Walker's use of language when describing Maggie creates a picture of a physically scarred and unintelligent woman. Maggie's physical scarring is pointed out to the reader early in the story to lay a foundation for sympathy. Walker accomplishes this when she states that Maggie has, "burn scars down her arms and legs" (383). The matter of fact choice of vocabulary by Walker creates an image of a deformed person that would not be aesthetically pleasing by any stretch of the word. Walker fortifies her effort to create a sympathetic Maggie with her vocabulary when Mama states, "Sometimes I can still hear the flames and feel Maggie's arms sticking to me, her hair smoking and her dress falling off her in little black papery flakes" (384). The words "arms sticking" and "hair smoking" generates a grisly image in the reader's mind of a grotesquely injured little girl that is quite worthy of sympathy (Walker 384). It is not only the physical scars that were left by the fire that create sympathy about Maggie's physical appearance. Dee is described...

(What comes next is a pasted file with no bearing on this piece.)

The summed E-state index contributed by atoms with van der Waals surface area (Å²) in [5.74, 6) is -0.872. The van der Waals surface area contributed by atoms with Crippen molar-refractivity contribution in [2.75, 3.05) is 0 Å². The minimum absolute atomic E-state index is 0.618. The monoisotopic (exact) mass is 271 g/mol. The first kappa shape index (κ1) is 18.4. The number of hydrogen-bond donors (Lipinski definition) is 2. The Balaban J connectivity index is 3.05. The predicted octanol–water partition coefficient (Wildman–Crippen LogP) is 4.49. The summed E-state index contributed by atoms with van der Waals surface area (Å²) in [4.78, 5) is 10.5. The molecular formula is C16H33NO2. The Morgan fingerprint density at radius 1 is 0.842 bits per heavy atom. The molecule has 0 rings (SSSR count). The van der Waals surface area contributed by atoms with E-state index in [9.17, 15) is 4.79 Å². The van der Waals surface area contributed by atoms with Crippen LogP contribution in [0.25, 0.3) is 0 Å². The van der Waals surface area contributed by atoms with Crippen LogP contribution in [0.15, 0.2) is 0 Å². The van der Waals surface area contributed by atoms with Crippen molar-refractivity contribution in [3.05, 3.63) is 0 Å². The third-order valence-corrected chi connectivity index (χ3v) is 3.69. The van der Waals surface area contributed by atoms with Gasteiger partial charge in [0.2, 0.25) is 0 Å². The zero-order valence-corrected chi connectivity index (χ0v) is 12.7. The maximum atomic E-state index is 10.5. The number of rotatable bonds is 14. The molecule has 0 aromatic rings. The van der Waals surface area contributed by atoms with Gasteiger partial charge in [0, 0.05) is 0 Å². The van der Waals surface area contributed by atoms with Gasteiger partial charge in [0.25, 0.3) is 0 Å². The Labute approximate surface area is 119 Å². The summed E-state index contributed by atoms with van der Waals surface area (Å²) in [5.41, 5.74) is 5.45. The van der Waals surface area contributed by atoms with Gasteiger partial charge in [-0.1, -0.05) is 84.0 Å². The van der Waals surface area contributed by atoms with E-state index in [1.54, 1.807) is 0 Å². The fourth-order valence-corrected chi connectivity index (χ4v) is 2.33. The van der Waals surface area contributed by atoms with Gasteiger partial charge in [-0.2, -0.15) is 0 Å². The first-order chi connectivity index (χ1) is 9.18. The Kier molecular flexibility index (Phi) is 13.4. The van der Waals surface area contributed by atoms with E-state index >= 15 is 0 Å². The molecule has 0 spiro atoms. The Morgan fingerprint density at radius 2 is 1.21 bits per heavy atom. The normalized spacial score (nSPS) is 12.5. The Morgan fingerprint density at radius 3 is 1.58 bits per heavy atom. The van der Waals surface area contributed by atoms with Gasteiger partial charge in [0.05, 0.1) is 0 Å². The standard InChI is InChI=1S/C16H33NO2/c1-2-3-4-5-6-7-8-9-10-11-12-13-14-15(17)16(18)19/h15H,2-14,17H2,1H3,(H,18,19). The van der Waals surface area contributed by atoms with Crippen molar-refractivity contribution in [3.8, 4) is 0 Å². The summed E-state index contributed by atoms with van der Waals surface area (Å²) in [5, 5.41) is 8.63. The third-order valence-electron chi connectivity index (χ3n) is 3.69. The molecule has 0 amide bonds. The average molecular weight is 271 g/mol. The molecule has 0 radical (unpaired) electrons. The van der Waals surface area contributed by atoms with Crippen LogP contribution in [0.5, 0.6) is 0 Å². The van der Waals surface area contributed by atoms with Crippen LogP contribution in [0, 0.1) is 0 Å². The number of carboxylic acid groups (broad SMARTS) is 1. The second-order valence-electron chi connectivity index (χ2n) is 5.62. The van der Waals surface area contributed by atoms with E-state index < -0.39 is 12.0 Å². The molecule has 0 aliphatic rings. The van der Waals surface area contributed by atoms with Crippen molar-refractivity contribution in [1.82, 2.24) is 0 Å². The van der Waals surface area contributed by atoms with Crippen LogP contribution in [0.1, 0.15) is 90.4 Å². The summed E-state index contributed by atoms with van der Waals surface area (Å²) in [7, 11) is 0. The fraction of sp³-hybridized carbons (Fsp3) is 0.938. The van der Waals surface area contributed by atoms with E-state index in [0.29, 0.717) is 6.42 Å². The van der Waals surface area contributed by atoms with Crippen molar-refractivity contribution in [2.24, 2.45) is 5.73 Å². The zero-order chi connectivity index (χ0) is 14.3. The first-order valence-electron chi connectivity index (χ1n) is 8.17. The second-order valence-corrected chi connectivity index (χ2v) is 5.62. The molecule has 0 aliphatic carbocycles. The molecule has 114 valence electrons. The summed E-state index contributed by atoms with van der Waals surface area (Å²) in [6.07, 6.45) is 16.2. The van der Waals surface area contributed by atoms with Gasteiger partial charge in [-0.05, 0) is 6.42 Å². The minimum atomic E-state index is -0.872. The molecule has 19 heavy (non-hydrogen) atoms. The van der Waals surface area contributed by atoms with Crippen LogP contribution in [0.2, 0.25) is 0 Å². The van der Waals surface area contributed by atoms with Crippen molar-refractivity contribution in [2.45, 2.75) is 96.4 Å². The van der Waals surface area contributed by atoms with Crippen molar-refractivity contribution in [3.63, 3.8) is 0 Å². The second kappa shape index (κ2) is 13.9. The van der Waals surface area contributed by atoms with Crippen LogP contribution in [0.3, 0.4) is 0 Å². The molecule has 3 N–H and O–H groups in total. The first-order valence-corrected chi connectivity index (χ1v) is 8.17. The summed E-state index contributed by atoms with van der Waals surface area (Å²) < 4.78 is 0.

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...e evidence suggesting abuse provides the reader with feelings of sympathy for Maggie.
Walker clearly portrays Maggie as the more sympathetic of the two daughters. This is created by giving the character of Dee all of the good lucks and intelligence, but also pairing those positive qualities with the negative quality of arrogance. It is also done by creating the Maggie character without any of the natural gifts bestowed to Dee, but also saddling her with tragedy and allowing the impacts of the tragedy to be evident to the reader. Maggie is depicted throughout the story as a truly tragic character that has been shorted at every possible stop in life. Dee is portrayed as someone who has been given everything, yet has turned into a undesirable human being. It is this unfairness that is truly the root of her status as an extremely sympathetic character.
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